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Plight Of Baloch People Receives Much Needed Attention In Washington Dc: Unpo Conference And Congressional Briefing Address Human Rights, Conflict And Us Interests In Balochistan

The first panel looked at the human rights situation in Balochistan, and in particular at the state of press freedom and the systematic persecution of journalists in the beleaguered region.

On 10 May 2016, the Unrepresented Nations and Peoples Organization (UNPO) convened a conference on the deteriorating human rights and security situation in Balochistan and the geopolitical complexities affecting the region. The conference entitled "Land of Forsaken Voices: The Geopolitics of Justice, Impunity and Human Rights in Balochistan" took place at the Carnegie Endowment Conference Center, and was followed by a Congressional Briefing hosted by Rep. Louie Gohmert (R-TX) in the Rayburn House Office Building.
The conference heard speeches from, among others, Nasser Boladai (President of UNPO), Sen. Paul Strauss (District of Columbia, Shadow), T. Kumar (Amnesty International USA), Bob Dietz (Committee to Protect Journalists), Malik Siraj Akbar (Baloch Hal), Waheed Baloch (Baloch International League), Michael Hughes (journalist), and Paulo Casaca (South Asia Democratic Forum).
Opening the conference, Nasser Boladai welcomed the participants and gave a brief overview of the history of Balochistan, highlighting the region's geopolitical importance. Senator Paul Strauss (District of Columbia, Shadow) then commended the platform provided by UNPO for unrepresented nations and peoples to raise their concerns at the international level and to learn from each other's struggles, for "none of us is free until all of us are free" (watch a video of his opening remarks here). UNPO Programme Manager Johanna Green, delivered an introductory statement on behalf of Noordin Mengal (human rights activist), deploring the situation in Balochistan, caused partly by the problem that "Pakistan is a country, where the military is the judge, the jury and the executioner".
The first panel looked at the human rights situation in Balochistan, and in particular at the state of press freedom and the systematic persecution of journalists in the beleaguered region. All speakers highlighted the need to combat impunity given that - even though it is common knowledge that state officials are involved in blatant human rights abuses - none of the perpetrators are ever held accountable for their transgressions. As T. Kumar put it, "they just kill people", in an attempt to break the backbone of Baloch society. Bob Dietz noted that Pakistan is the 6th deadliest country in the world for journalists, with Malik Siraj Akbar adding that "selected, biased and distorted journalism has become the new normal in Balochistan".
The second panel looked at the geopolitics behind the Balochistan-Pakistan conflict. Waheed Baloch, President of the Baloch International League for Peace and Justice, raised the point that it is of utmost importance to not look at the case of Balochistan exclusively through a ‘human rights lens', but also analyse the geopolitical framework informing the situation there; the actual conflict between the occupier and the occupied. Journalist Michael Hughes added that the US State Department, unfortunately, shows only marginal interest in the severe situation the Baloch find themselves in because of Islamabad's reckless behaviour in Balochistan. Explaining the EU's perspective on the situation and harkening back to the topics covered in the first panel, British MEP Jean Lambert (Greens/EFA, Chair of the Delegation for Relations with the Countries of South Asia) in a video statement reiterated the need to pressure the Pakistani government to conform with international human rights standards.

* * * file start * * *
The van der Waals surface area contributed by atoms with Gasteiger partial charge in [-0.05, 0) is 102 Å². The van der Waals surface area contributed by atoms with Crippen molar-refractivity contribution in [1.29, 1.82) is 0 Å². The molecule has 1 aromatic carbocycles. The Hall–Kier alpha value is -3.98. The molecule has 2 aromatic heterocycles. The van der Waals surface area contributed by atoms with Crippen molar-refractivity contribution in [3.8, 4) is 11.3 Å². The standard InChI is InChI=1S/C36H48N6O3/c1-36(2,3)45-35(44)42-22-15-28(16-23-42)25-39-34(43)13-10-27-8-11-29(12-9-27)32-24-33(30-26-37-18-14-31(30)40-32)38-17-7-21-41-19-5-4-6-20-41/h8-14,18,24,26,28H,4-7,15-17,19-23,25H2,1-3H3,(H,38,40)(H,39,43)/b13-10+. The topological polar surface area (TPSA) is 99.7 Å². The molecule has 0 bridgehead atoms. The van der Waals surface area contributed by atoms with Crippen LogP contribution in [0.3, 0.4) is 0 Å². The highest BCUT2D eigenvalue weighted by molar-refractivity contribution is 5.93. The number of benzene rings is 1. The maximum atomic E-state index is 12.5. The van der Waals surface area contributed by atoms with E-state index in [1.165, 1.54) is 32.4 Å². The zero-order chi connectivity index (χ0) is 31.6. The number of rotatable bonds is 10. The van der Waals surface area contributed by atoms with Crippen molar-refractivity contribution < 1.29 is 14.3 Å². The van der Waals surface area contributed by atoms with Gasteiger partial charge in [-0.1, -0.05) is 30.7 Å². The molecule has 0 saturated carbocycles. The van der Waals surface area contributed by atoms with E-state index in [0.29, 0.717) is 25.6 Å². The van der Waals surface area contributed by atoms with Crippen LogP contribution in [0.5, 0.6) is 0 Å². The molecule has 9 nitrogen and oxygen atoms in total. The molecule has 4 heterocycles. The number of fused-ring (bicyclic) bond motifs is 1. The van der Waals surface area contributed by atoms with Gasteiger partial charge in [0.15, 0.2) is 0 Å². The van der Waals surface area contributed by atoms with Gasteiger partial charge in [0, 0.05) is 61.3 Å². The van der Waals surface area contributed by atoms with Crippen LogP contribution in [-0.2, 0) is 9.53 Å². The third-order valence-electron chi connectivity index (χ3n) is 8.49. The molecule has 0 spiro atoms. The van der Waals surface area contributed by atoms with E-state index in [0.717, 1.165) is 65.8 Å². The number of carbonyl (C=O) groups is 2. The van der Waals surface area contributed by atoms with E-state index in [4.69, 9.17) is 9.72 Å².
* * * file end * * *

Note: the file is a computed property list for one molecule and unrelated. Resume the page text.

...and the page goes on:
The third panel focused on possible ways forward to address the Balochistan question. Paulo Casaca presented a five-point road map which, if implemented, could help solve the imbroglio by first implementing a ceasefire, thereby paving the way for open and sincere negotiations, to then initiate reconciliation processes and enshrine cultural and self-determination rights for the Baloch in the Constitution.
Following the conference, some of the participants and speakers headed up to Capitol Hill, where U.S. Congressman Louie Gohmert (R-TX) presided over a Congressional Briefing co-organised with UNPO. During the briefing Rep. Gohmert reiterated his support for an independent Balochistan, saying that it would not just be in the interest of "our friends, the Baloch people", but would also help the US "immeasurably". He added that the West must help the Baloch, a "people who are being suppressed, terrorized and being driven out from their homes", and pointed out that US policy-makers need to be educated about the severity of the Baloch peoples plight.
Noordin Mengal, in a written statement given on his behalf by Johanna Green, reiterated the need for the US and the international community at large to take action and pressure the Pakistani government into putting an end to the atrocities committed against the Baloch people. Nasser Boladai, Waheed Baloch and lawyer and author Dr. Hossein Bor also elaborated on the detrimental effects of Iran's and Pakistan's policies vis-à-vis the Baloch populations in the respective countries.
If you wish to view more photos of the conference, please visit the album we published on our Flickr account.